13. Sorry – I hit the Submit button too fast! The second sentence of the third paragraph should read: Fortunately there is a sufficient number of Americans who demand interesting wines in the $10 range that I can stay in business with REDS and Terra Rosa, two wines which at least some of the commentors here seem to agree defy the trend.

    And back to Gary’s comment: the original question correctly referred to American wines, not American winemakers.

  14. I beg to dis-agree with the question entirely. There are plenty of american reds under $12.00 that are much better drinkers than any wine from France, Austrailia or Chile..They do make good wines but, the differeence is the american winemakers understand the american palate and make the wines accordingly..Please just look at 2 buck chuck…..to mention only the largest.

  15. Sorry, but I can’t get 2 buck chuck into my mouth without gagging. That’s no place to start.

  16. Patrick Campbell makes very drinkable ten and fifteen dollar wines (see his ZaZin for an affordable and enjoyable $15 version of Zin).

    What I don’t get in this conversation is the avoidance of the fact that there are plenty of wines in that price range that are competitive with Patrick’s wine in QPR.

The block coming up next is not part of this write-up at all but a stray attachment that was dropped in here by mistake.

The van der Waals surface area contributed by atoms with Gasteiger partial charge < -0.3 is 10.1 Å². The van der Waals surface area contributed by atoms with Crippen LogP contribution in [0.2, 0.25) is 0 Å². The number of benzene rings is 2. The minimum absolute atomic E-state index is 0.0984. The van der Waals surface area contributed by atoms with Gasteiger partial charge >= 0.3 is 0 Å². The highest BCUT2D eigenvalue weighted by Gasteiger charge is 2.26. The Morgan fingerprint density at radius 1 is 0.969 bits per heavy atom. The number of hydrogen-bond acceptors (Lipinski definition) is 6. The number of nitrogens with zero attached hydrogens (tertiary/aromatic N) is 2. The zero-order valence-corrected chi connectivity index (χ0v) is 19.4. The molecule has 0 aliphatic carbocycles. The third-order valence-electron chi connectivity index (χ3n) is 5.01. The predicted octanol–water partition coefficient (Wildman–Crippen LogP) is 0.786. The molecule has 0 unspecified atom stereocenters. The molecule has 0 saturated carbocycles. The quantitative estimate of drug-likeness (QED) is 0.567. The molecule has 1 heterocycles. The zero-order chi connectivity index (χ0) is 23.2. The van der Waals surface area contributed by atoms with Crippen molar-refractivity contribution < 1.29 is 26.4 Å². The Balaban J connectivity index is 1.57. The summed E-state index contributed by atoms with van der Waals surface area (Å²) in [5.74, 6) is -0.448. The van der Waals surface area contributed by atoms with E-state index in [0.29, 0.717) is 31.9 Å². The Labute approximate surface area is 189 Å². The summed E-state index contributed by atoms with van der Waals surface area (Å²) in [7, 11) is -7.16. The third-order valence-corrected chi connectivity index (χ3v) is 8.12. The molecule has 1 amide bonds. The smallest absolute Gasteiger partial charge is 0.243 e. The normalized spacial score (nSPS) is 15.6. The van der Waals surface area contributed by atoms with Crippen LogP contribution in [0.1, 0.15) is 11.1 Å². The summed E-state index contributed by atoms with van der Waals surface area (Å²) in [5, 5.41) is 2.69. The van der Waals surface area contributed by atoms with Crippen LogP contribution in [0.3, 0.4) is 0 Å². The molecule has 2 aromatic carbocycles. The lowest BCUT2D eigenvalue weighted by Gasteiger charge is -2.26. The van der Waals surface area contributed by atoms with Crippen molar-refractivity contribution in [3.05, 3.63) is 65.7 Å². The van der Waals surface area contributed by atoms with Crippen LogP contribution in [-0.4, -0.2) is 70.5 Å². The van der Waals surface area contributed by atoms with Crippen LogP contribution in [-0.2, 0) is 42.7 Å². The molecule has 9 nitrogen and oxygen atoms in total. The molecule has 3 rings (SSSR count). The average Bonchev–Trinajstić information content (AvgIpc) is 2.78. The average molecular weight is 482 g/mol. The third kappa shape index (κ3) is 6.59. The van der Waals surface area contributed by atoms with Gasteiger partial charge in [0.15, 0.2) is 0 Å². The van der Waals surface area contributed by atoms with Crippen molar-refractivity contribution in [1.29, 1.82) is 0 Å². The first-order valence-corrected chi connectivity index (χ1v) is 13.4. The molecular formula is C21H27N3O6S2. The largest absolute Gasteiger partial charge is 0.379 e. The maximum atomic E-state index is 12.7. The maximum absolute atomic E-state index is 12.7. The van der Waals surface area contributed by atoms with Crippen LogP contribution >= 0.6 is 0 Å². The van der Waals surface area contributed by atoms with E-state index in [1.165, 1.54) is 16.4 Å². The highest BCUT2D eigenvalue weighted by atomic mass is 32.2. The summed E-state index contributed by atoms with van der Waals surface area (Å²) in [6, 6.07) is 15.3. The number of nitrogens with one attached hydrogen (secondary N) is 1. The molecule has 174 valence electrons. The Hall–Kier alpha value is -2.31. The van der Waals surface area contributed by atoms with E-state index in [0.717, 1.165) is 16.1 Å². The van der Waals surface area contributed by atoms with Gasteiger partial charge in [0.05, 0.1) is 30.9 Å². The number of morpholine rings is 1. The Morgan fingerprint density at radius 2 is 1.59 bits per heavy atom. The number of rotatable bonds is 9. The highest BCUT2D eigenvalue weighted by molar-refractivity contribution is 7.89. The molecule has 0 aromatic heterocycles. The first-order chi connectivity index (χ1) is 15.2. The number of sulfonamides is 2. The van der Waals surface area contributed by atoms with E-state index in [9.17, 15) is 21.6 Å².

This whole conversation, and the comments by the otherwise astute Bobby Kracher, simply miss the boat by a mile.

    Here is a list of very good Zinfandels under fifteen dollars. Go buy them and them come back and tell us what you think.

    Peachy Canyon Incredible Red, $12
    Renwood Cranky Old Vine, $10
    L by Lyeth Sonoma County Zin, $11
    Carol Shelton Zinami $15

    And for an even more interesting treat, step up a buck to Easton Amador County Zinfandel, $16.

    Now, if you asking for a $10 Napa Valley Cab that tastes like anything, then you are barking up the wrong tree. That would be as silly as asking for a good $10 rated Pauillac or a $10 Bonnes Mares.